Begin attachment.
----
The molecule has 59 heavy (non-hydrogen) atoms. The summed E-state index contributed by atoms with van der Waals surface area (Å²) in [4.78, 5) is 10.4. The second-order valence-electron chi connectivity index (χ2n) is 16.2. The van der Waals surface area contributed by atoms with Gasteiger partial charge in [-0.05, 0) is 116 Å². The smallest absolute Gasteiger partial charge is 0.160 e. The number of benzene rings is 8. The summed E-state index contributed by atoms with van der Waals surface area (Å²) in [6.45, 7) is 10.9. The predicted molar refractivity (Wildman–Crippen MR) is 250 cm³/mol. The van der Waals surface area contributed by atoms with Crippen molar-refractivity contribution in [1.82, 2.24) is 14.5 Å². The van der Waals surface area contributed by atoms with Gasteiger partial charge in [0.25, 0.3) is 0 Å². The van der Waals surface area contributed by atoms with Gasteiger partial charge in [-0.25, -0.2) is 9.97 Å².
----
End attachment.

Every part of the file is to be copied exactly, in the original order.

The molecule has 59 heavy (non-hydrogen) atoms. The summed E-state index contributed by atoms with van der Waals surface area (Å²) in [4.78, 5) is 10.4. The second-order valence-electron chi connectivity index (χ2n) is 16.2. The van der Waals surface area contributed by atoms with Gasteiger partial charge in [-0.05, 0) is 116 Å². The smallest absolute Gasteiger partial charge is 0.160 e. The number of benzene rings is 8. The summed E-state index contributed by atoms with van der Waals surface area (Å²) in [6.45, 7) is 10.9. The predicted molar refractivity (Wildman–Crippen MR) is 250 cm³/mol. The van der Waals surface area contributed by atoms with Crippen molar-refractivity contribution in [1.82, 2.24) is 14.5 Å². The van der Waals surface area contributed by atoms with Gasteiger partial charge in [0.25, 0.3) is 0 Å². The van der Waals surface area contributed by atoms with Gasteiger partial charge in [-0.25, -0.2) is 9.97 Å².